Chapter 3, by Sunil Sengupta and Maris Gazdar, analyses recent attempts to address the challenge of rural poverty in West Bengal. One distinguishing feature of the recent history of that state is a significant change in the balance of political power in favour of disadvantaged groups, which took a concrete expression in 1977 when the Left Front coalition came to office at the state level. This change in the balance of power has made it possible to implement a number of far-reaching social programmes that are often considered ‘politically infeasible’ in many other states, notably including land reform and the revitalization of democratic institutions at the village level. At the same time, public policies concerned with health, education, and related matters have been comparatively neglected, and, correspondingly, the improvement of living conditions in West Bengal in recent years has remained relatively slow. These are serious failures of the West Bengal experience, but they do not detract from the value of that experience as an example of the possibility of radical political change in India today.
Chapter 4, by V.K. Ramachandran, provides a major historical account of Kerala's impressive record in eliminating basic deprivations at an early stage of economic development. Kerala stands out among Indian states in terms of a wide range of social indicators, including a life expectancy above 72 years and near-universal literacy in the younger age groups. The paper relates these social achievements to historical conditions and political action. The author draws particular attention to the role of early educational expansion, combined with a significant reduction of social and economic inequalities.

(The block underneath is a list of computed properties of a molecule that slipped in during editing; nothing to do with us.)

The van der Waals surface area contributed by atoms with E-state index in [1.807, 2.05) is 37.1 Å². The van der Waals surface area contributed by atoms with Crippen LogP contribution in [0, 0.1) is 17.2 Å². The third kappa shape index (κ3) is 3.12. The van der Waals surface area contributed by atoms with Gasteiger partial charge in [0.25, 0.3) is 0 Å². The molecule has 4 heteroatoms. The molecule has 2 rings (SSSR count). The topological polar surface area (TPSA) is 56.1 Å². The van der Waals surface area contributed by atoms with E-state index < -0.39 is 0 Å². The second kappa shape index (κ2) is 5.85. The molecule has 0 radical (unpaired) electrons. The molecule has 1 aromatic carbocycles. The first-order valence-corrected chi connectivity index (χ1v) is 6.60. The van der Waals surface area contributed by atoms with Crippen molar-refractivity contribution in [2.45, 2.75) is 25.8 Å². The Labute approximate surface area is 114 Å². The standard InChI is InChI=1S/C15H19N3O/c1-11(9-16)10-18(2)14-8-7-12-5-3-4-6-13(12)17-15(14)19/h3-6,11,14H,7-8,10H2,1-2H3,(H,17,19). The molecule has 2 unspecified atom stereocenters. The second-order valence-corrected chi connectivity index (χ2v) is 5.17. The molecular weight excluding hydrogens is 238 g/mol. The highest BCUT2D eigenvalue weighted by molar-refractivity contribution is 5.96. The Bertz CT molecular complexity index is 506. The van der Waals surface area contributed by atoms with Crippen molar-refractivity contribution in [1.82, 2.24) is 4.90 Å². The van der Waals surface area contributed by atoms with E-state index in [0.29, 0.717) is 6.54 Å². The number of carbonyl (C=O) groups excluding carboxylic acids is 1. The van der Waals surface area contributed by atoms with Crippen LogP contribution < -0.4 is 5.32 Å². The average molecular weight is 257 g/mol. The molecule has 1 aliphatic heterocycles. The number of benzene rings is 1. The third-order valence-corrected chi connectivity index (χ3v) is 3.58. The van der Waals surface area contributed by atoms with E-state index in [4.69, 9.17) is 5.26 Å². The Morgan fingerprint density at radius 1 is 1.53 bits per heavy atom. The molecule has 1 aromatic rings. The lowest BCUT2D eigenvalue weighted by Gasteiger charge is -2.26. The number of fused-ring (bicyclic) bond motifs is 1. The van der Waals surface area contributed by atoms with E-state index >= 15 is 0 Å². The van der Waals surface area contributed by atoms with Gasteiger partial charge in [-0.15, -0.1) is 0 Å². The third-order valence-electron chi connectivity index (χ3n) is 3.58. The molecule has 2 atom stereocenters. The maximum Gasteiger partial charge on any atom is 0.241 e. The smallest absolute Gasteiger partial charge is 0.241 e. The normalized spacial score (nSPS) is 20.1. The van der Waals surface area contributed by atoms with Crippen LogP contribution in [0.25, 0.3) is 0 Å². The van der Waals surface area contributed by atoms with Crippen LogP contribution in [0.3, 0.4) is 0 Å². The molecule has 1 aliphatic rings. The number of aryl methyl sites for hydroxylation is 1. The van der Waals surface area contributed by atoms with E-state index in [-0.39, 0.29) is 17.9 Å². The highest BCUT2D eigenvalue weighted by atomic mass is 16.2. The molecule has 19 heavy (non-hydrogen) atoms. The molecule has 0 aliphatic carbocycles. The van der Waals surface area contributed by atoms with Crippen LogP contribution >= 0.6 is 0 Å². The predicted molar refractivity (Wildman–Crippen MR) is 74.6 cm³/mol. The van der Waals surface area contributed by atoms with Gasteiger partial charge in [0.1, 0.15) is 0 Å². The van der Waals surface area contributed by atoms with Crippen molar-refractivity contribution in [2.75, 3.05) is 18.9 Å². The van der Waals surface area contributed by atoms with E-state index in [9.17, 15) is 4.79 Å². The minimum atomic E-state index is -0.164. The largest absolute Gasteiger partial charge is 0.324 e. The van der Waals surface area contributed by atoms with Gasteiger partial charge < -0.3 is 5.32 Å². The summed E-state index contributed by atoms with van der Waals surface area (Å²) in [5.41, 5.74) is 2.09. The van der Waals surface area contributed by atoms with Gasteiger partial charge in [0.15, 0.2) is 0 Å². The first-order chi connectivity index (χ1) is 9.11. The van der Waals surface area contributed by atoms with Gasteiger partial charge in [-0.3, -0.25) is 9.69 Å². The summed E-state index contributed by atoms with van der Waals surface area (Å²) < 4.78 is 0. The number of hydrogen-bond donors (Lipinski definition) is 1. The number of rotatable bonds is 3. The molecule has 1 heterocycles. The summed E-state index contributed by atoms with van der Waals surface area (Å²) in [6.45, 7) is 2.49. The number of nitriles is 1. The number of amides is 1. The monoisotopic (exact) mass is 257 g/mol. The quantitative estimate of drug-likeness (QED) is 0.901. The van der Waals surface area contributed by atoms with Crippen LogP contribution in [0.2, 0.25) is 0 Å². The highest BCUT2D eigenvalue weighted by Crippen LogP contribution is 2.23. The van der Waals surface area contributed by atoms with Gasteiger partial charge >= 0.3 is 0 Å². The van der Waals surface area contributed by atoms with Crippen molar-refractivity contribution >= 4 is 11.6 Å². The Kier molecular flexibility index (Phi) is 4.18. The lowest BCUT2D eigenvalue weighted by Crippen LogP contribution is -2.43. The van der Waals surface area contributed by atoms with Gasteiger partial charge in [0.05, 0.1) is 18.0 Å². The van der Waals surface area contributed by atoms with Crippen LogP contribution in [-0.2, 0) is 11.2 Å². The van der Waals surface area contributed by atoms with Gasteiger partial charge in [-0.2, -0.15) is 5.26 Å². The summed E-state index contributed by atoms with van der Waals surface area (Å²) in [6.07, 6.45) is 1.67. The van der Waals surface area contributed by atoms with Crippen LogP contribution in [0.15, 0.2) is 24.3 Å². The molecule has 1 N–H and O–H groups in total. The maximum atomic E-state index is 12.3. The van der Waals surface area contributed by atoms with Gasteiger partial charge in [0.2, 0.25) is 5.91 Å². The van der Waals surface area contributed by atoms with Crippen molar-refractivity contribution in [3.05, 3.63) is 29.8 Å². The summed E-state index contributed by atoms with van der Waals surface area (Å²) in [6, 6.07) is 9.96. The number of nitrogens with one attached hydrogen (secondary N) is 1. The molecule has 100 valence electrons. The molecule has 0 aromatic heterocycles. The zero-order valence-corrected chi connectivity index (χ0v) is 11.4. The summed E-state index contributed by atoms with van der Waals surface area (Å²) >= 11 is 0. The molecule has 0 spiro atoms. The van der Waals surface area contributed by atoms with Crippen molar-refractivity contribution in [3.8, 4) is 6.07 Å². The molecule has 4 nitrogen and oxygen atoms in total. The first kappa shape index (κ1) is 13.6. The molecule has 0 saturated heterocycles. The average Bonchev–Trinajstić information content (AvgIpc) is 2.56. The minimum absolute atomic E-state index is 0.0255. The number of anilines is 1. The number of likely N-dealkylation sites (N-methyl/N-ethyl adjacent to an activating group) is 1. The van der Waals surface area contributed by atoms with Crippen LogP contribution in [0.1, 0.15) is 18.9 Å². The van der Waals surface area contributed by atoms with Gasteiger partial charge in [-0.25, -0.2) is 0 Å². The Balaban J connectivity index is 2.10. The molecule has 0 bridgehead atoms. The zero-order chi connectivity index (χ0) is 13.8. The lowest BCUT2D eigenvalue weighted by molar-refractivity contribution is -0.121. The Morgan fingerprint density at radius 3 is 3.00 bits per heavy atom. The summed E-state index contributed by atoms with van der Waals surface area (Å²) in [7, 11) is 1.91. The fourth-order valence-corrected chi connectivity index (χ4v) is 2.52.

Chapter 5 examines inter-district patterns of fertility, child mortality, and gender bias in India using data from the 1981 census. The findings highlight the powerful effects of variables relating to women's agency (e.g. female literacy and female labour-force participation) on mortality and fertility. Further, higher levels of female literacy and female labour-force participation are associated with significantly lower levels of female disadvantage in child survival. In contrast, variables relating to the general level of development and modernization have relatively weak effects on demographic outcomes.